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Foraging and migration movements of lesser black-backed gull

The eastern race of lesser black-backed gull (silltrut, Larus fuscus fuscus) is red listed in Sweden, for it underwent steep population declines through the last decades, in common with other populations of this race, but in great contrast to the western races (L. f. intermedius and L. f. graellsii). The decline is not fully understood, however the leading theory is that the races have divergent migration routes, with L. f. fuscus wintering in eastern Africa where they may be exposed to bioaccumulant chemicals.

This study looks to better understand the full annual cycle of these gulls through continuous GPS tracking throughout the year. Through a collaborative project the other races will also be tracked. The GPS device we use gives extremely detailed behaviour data, allowing for fine scale movement activity to be studied along with larger scale location of foraging areas and migration behaviour.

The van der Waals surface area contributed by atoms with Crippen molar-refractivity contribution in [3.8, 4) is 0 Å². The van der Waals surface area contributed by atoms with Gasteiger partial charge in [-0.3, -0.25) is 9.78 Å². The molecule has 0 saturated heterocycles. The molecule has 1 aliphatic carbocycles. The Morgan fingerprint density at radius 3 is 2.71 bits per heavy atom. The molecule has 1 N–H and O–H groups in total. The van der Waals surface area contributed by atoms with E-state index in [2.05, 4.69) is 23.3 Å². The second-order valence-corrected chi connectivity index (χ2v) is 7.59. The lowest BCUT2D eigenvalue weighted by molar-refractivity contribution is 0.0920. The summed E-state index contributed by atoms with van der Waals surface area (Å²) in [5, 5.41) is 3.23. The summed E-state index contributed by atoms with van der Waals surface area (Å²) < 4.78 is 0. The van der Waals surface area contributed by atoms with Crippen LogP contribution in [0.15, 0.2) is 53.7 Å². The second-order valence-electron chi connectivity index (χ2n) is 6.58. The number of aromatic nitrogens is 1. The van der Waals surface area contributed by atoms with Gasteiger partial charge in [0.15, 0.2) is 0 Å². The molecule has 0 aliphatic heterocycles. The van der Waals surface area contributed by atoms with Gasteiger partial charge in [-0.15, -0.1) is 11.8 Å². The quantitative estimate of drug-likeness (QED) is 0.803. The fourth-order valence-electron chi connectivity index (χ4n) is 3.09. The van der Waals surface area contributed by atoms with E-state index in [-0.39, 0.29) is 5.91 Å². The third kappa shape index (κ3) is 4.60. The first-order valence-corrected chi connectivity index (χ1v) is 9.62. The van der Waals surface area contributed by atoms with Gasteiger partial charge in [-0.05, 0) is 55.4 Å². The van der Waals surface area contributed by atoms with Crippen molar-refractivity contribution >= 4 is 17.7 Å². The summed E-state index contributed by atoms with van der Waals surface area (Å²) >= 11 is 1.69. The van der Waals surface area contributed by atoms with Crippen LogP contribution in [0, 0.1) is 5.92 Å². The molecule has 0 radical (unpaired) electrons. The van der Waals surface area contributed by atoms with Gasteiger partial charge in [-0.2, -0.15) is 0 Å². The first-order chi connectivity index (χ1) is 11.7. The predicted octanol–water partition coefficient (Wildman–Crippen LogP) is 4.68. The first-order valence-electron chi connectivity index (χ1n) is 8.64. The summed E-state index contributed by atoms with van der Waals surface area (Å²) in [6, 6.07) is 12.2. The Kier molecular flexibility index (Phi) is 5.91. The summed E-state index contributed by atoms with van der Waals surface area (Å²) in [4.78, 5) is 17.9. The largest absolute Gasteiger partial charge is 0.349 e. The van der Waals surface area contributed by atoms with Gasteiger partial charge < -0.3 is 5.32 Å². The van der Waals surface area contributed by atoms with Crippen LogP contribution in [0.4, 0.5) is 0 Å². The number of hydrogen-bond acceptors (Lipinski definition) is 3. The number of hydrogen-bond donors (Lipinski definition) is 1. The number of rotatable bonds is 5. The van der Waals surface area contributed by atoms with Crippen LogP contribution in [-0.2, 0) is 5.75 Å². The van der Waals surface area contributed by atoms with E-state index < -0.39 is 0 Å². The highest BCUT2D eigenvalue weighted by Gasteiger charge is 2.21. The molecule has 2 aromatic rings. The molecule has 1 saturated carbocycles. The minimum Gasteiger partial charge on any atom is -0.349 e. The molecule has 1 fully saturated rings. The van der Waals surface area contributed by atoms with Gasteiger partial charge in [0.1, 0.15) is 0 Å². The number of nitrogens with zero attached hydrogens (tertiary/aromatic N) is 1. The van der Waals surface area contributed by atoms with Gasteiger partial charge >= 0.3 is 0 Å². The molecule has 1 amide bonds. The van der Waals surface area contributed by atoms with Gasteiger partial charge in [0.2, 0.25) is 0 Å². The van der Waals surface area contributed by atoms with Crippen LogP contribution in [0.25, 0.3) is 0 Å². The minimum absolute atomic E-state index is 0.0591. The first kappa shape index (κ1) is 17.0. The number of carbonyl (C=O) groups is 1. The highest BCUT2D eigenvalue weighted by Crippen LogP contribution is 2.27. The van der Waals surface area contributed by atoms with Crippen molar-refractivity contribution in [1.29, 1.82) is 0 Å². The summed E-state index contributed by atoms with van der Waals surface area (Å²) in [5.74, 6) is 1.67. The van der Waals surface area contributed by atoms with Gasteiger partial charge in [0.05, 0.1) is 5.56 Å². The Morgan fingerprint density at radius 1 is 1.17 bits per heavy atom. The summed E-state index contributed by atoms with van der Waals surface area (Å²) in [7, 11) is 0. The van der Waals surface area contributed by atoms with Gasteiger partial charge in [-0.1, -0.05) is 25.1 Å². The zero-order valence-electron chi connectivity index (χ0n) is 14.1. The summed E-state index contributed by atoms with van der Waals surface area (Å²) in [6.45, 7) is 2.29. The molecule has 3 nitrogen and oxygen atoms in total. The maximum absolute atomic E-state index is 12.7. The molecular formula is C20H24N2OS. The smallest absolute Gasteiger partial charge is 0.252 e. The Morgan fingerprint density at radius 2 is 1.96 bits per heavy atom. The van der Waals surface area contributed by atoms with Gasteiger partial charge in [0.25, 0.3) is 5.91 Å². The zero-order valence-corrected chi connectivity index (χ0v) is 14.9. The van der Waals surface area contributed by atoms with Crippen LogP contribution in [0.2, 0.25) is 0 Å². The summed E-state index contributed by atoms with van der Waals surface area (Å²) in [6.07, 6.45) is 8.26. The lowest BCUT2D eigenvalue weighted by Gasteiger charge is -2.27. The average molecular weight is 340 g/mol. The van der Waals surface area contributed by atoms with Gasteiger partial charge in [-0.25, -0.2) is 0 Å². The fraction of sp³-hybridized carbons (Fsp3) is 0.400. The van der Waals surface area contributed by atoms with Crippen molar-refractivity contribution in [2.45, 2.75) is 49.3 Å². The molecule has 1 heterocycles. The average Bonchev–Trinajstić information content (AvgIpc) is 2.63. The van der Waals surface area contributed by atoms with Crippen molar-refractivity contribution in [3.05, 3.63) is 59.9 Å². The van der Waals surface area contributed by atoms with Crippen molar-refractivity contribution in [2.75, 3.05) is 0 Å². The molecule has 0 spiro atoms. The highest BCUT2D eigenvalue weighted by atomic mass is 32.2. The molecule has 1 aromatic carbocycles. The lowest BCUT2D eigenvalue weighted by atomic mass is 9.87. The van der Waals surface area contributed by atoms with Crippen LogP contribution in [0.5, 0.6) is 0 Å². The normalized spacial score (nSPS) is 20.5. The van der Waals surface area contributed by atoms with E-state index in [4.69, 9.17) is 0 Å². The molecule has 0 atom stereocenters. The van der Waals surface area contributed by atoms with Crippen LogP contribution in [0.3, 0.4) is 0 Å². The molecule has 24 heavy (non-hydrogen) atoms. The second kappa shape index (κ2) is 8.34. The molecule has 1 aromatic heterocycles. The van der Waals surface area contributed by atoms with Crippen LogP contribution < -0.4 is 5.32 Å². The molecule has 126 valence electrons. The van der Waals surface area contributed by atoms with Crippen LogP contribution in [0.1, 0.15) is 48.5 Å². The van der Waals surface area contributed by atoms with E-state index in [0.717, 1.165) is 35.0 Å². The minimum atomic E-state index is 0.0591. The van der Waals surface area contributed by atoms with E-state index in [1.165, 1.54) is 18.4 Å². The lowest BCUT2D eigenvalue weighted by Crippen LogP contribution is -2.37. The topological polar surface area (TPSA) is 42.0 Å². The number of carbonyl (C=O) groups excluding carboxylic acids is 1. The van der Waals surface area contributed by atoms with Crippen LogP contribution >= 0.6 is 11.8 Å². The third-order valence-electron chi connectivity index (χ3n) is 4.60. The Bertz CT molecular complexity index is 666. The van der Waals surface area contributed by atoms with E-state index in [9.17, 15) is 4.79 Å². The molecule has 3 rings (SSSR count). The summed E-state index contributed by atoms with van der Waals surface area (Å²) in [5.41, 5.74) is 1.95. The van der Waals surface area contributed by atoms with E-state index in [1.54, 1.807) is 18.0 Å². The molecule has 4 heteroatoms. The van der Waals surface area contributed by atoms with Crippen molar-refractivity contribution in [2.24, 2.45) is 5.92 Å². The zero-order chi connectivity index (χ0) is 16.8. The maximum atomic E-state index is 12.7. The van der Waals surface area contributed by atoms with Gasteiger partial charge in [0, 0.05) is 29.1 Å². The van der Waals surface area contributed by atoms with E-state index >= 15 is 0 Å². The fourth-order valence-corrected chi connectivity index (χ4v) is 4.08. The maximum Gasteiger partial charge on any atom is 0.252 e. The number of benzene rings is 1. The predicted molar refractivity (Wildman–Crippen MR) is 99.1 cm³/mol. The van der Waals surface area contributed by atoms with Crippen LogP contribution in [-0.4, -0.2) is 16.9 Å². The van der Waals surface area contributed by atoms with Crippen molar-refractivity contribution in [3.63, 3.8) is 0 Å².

Lesser black-backed gull

In May 2011, ten adult gulls were caught at the nest. Small (~18 g) solar powered GPS devices were attached using a harness. The study population was at Stora Karlsö a small Swedish island in the Baltic Sea. GPS devices are solar-powered, provide positional data including speed and altitude, have 3-axis accelerometer sensors, and remote download and configuration. We could download data and send new device configurations when birds were in range of a base-station. GPS devices will remain on throughout the winter: Migration data can be gained in 2012 for birds returning to the colony.

Fine-scale flight behaviour

GPS tracking

With high resolution GPS tracking (e.g. 10 s intervals as here), along with altitude and instantaneous ground speed, it is possible to build up a very detailed picture of a birds flight behaviour. The example here shows a gull on a homeward flight, following closely a cliff around a nearby island, as it does this the bird gains altitude, presumably using updrafts. As it leaves the island it drops in altitude gradually, converting this potential energy into kinetic energy for forward motion.

Long post-breeding trips

Movement tracks

Post-breeding, some individuals make very long multi-day trips. Some may represent exploration behaviour, looking for new breeding sites for future seasons; others are likely longer foraging trips.

Page Manager:

Centre for Animal Movement Research
Evolutionary Ecology, Department of Biology
Ecology building S-223 62 Lund Sweden